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Aboriginal plant use garden

27 May 2020

Gilmore Primary and Lake Tuggeranong College team up to develop an Aboriginal plant use garden

Gilmore Primary and Lake Tuggeranong College team up to develop an Aboriginal plant use garden

In term 1, students from Lake Tuggeranong College spent every Tuesday afternoon visiting Gilmore Primary School students in years 3 and 4, to work together on an exciting major project: building an Aboriginal plant use garden in the natural play space at Gilmore Primary.

At Gilmore Primary School, students spend 3 days a week in their natural playground, known as ‘Out the Back’. You won’t see any balls or equipment out here; students explore and imagine using just the natural world around them to foster connections with country and with the land.

Once completed, this exciting addition to the natural playground will serve as an engaging tool for students to learn about Aboriginal and Torres Strait Islander cultures in a meaningful way.

“We want to develop a space where teachers can take children out and teach about, and children can explore, how the Ngunnawal people use plants in cultural ways,” Deputy Principal Lili Jankovic said of the planned garden.

For the Lake Tuggeranong College students, many who aspire to pursue ASBA, or careers in the early childhood in the coming years, this class provides the opportunity to develop valuable practical and interpersonal skills and gain hands on experience in a space that interests them.

“When we visit Gilmore Primary, the students have an opportunity to tap into these great interpersonal and leadership skills that we don’t always get to practice in our usual lessons at College,” said Lake Tuggeranong College teacher, Kim Hare.

“I have a number of students in my class who identify as being of Aboriginal and Torres Strait Islander heritage, and the opportunity to be role models in their cultural space is a really enriching experience.”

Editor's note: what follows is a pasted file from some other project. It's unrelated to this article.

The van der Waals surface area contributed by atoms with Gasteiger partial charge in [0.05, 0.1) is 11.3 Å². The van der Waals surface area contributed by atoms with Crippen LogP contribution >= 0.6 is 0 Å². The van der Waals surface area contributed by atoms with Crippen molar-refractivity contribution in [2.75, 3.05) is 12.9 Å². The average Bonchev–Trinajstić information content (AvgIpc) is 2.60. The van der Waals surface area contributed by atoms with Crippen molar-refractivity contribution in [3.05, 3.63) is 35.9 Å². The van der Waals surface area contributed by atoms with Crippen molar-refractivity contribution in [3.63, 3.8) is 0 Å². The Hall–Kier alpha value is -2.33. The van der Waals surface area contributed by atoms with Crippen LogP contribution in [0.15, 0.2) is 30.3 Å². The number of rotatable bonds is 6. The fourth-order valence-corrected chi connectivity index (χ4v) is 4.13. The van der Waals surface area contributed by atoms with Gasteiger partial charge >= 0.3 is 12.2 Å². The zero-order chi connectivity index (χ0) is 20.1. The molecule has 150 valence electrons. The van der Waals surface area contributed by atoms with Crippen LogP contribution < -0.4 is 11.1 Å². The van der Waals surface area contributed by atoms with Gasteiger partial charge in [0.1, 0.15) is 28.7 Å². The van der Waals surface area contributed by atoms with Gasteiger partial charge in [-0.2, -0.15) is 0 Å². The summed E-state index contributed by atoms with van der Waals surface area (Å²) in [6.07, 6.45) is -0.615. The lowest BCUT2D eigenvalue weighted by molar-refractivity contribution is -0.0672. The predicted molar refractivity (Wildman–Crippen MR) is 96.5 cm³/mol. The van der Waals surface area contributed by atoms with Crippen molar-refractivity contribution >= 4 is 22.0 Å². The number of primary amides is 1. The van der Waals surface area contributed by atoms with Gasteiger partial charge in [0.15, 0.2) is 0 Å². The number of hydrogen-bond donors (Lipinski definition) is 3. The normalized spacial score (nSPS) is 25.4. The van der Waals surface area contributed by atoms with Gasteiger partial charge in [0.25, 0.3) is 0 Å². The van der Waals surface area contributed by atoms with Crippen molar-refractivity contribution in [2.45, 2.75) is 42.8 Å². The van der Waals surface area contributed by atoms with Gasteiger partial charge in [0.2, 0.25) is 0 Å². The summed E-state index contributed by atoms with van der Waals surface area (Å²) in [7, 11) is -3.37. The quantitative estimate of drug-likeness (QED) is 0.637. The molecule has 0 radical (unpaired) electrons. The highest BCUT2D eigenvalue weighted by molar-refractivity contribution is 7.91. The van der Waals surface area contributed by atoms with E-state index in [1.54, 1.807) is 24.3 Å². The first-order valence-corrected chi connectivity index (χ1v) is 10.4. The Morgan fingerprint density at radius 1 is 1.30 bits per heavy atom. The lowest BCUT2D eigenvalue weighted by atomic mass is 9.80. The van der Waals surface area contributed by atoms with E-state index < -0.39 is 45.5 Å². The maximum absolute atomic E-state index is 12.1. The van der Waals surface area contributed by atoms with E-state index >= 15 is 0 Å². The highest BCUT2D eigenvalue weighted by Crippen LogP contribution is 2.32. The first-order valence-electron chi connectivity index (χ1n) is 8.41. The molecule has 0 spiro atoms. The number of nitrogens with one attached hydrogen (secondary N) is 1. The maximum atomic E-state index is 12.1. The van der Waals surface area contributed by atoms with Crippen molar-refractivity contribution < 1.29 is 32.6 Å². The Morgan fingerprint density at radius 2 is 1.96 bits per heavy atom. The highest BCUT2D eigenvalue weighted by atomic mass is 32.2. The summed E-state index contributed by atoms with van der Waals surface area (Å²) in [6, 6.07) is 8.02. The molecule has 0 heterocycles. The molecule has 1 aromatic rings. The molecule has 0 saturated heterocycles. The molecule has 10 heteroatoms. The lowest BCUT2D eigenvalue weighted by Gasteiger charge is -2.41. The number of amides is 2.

This time is also beneficial for the Gilmore Primary students, who enjoy being able to connect with the older students.

“I think that young people bring a different lens, it’s a bit of a thrill for younger children to hear from older people that aren’t necessarily adults or teachers,” Deputy Principal, Lili Jankovic said.

Back in March, the students began building their knowledge of native plants and their usage in Aboriginal culture, through an interactive presentation by Wiradjuri man, Adam Shipp from Yurbay.

Students were eager to learn the origins of the land they play on and toured their Out the Back playground to look for native plants. Everyone listened intently as Adam talked about the medicinal and culinary ways that Ngunnawal people use plants - they even sampled bush tucker such as bush mint, honeysuckle and Kurrajong pods (which taste like popcorn!).

Students listened closely as they were taught of the significance of sacred scar trees and discovered that there’s even one growing in their playground.

“Adam designed his presentation so that he used the plants that are in our playground space and referred to established plants that are Out the Back. He was able to gather plants from our school grounds and show the children how they can be used. Focussing on established plants in our play spaces makes their learning authentic and in context,” said Lili.

Although the building on the new garden had been temporarily put on hold due to COVID-19, the students continued their research and planning while home learning. With such an exciting program, we can’t wait to see how the students’ Aboriginal plant use garden turns out!